The Meaning of Romans 3:31

Many are confused as to the meaning of Romans 3:31. In this article we explore the meaning of the sacred text.
By Wayne Jackson | Christian Courier

No narration available

Please explain Romans 3:31. “Do we then make the law of none effect through faith? Indeed not, we establish the law.”

The correct interpretation of this passage depends upon four things — the meaning of “law,” the significance of “faith,” and a consideration of these terms in both the immediate and remote contexts of scripture. We must note at the outset that respectable scholars hold slightly different views on certain elements of the verse, without any major conflict on the general sense of the apostle’s conclusion.

Preliminary Facts

In his epistle to the saints in Rome, thus far Paul had argued four main points in chapters 1 through 3. (a) The pagan Gentile world is lost. Generally speaking, it had rejected the evidence pertaining to the true God, as such is revealed in his creation. The heathen had turned to idols, and in the aftermath of that apostasy, the most heinous sins had been engaged (Chapter 1). (b) The Jews had not fared any better. Though they had a written revelation from the Lord (the Mosaic code), they largely ignored it and practiced the inclinations of the flesh (Chapter 2). (c) In summary then, sin is a universal phenomenon of the human family; none, therefore, can stand before God and boast of his “righteousness.” Even if both Jew and Gentile had substantially kept the respective laws to which each was amenable, they could not have been justified thereby, because any degree of sin condemns, and mere law has no intrinsic remedy for sin (3:1-20). (d) Heaven’s response to this problem is the gift of the sinless Christ, who freely offered himself as a substitute sacrifice for sin on behalf of all who, through faith, are willing to receive the redemption provided (vv. 21-30).

The key to the interpretation of 3:31, therefore, is the meaning of “law,” and also that of “faith.”


To what specifically does the term “law” refer in this passage? Some contend it alludes to the Mosaic law, and that alone (Cranfield, 223; Vine, 58-59). Others allege that the term has to do with the general concept of law. This would include Moses’ law, but not be restricted to that legal code. It would embrace “that great system of Law that prevailed everywhere until the coming of Christ” (Sanday & Headlam, 96). The reference to “law,” from this vantage point, would embrace both Jews and Gentiles. In principle there is little difference, practically speaking, whether “law” is assigned the more narrow, or the broader scope — though the latter seems more likely from the larger context of chapters 1-3.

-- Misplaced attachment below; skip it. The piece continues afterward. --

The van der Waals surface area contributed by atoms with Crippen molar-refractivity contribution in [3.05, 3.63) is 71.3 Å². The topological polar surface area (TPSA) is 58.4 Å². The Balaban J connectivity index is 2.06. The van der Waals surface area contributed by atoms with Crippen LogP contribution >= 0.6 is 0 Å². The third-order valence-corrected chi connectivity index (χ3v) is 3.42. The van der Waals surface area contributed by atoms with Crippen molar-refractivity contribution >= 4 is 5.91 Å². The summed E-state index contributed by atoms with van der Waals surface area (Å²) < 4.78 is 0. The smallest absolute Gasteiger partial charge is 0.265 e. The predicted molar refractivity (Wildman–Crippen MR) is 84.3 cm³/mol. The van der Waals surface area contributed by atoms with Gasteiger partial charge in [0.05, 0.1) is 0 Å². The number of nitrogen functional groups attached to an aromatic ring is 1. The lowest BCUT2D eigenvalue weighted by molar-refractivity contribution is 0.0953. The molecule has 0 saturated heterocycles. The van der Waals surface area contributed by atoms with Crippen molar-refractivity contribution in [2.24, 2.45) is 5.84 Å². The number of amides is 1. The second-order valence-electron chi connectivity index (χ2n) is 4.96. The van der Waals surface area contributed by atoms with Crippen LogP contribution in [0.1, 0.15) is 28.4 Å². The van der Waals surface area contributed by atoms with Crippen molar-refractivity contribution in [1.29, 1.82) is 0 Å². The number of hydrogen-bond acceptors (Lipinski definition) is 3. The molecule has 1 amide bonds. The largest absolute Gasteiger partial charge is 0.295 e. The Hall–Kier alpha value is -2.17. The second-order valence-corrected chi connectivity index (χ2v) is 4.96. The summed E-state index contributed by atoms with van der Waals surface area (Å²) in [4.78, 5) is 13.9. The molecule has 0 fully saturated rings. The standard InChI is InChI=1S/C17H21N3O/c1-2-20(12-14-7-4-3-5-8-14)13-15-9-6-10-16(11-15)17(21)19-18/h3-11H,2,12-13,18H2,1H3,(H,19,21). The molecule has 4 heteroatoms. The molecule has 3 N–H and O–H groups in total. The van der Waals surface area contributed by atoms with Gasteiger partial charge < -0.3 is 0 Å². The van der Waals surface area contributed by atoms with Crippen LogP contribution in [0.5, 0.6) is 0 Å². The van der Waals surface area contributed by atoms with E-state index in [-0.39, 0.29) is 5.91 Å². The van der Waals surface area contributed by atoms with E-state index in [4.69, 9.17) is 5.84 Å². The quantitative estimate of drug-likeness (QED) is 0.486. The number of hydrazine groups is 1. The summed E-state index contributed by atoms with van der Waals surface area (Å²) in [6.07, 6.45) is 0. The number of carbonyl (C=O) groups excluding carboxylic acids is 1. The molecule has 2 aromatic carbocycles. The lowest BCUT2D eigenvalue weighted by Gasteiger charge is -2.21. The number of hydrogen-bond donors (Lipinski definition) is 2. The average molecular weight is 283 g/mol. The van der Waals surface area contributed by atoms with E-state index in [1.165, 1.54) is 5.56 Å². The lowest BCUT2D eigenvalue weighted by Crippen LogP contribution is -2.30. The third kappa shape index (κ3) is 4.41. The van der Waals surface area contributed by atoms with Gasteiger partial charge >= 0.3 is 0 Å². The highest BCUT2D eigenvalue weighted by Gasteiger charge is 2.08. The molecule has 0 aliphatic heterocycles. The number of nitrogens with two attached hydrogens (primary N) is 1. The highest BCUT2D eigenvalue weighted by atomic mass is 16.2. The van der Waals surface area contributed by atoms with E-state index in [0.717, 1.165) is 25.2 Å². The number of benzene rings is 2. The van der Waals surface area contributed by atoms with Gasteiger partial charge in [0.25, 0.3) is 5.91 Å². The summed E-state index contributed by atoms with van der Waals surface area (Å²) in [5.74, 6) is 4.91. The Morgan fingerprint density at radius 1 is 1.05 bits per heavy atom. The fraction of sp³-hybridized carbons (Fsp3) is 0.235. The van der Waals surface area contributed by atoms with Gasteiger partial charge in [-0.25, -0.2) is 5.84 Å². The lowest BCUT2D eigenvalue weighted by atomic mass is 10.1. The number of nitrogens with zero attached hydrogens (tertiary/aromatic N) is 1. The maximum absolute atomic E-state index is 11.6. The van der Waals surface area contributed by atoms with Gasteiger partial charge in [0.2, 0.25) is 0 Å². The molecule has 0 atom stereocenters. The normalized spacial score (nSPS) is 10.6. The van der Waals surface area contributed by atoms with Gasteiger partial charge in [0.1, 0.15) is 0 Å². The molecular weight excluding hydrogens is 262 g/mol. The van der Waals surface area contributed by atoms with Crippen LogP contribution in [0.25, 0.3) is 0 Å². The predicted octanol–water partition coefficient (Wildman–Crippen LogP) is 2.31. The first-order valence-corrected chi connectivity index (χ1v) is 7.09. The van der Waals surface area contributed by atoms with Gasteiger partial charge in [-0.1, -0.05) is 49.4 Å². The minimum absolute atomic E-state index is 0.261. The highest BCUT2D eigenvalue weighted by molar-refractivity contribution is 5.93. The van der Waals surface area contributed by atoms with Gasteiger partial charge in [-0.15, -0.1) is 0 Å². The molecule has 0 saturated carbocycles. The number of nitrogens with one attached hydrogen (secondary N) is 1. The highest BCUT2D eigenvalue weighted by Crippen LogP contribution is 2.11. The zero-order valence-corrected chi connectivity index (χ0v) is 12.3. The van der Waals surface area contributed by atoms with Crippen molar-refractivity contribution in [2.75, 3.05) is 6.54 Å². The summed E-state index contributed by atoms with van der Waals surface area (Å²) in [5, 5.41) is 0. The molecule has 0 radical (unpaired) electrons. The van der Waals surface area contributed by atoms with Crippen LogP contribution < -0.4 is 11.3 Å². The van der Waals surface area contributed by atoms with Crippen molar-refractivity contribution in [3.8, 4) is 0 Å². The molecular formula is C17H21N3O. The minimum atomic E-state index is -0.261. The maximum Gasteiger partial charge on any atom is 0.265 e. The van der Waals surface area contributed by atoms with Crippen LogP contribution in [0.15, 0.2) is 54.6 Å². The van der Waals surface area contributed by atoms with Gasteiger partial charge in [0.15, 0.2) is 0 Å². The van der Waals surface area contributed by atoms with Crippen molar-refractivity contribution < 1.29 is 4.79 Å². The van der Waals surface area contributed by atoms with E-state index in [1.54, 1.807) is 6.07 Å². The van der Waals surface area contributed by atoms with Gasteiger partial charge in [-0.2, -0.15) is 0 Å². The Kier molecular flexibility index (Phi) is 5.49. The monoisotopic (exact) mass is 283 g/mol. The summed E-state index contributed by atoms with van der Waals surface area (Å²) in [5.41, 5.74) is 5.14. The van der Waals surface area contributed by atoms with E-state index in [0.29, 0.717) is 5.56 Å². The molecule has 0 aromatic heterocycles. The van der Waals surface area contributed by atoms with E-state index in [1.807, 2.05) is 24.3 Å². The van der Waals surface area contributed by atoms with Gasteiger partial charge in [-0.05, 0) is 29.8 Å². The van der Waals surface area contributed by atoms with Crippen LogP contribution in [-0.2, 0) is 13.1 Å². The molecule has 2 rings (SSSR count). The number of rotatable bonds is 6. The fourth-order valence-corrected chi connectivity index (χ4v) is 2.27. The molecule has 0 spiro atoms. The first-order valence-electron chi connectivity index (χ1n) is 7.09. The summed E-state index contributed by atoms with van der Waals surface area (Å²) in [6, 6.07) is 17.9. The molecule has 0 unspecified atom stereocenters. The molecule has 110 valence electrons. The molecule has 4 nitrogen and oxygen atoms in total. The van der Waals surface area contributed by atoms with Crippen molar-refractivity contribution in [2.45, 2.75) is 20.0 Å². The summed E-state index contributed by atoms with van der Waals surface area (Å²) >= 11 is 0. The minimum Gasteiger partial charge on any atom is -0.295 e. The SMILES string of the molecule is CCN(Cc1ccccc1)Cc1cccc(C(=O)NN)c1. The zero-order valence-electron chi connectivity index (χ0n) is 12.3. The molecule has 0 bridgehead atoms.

The question then is this: Does “faith” render “law” of none effect? And the answer is, “No, it definitely does not, and for the following reasons.”

First of all, “law,” generically speaking, declares there is a difference between right and wrong. “Law” defines the nature of “out-law” conduct (1 John 3:4; cf. Romans 4:15; 7:7ff). “Law” points to a need for some method of justification, inasmuch as no one can keep law perfectly (Galatians 3:10), and law itself provides no ultimate remedy for violations. Even in a perfect legal system, a broken law cannot be un-broken! History cannot be reversed.

Second, in addition to the foregoing principles, the Mosaic law (i.e., the canon of Old Testament scripture) contained many elements (e.g., prophecy) that prepared the world for the coming of Christ (Galatians 3:24-25). There was even some hope of deliverance among the Gentiles as a consequence of Hebrew influence (cf. Matthew 2:1-2). The Law of Providence worked toward the same goal among the Gentiles as it did on behalf of the Jews (Galatians 4:4). These elements, as revealed in the biblical record, are still of great value in Heaven’s marvelous plan of salvation.


Again, there is some difference of opinion as to the significance of “faith,” or, as it literally is, “the faith” (with the Greek article).

The expression “the faith” is not infrequently employed as a synonym for the gospel system itself. Paul preached “the faith” (Galatians 1:23). The one who refuses to care for his family has denied “the faith” (1 Timothy 5:8). And Jude urges Christians to contend for “the faith” (Jude 3).

If this was Paul’s point, he simply was contending that the Christian regime does not nullify the value of “law” generally (including Moses’ law), for law played an important role in the unfolding of God’s redemptive plan. The Old and New Testaments are not antagonists. As Moses Lard observed, “Law is of no service as a means of justification; yet it answers countless other important ends” (126).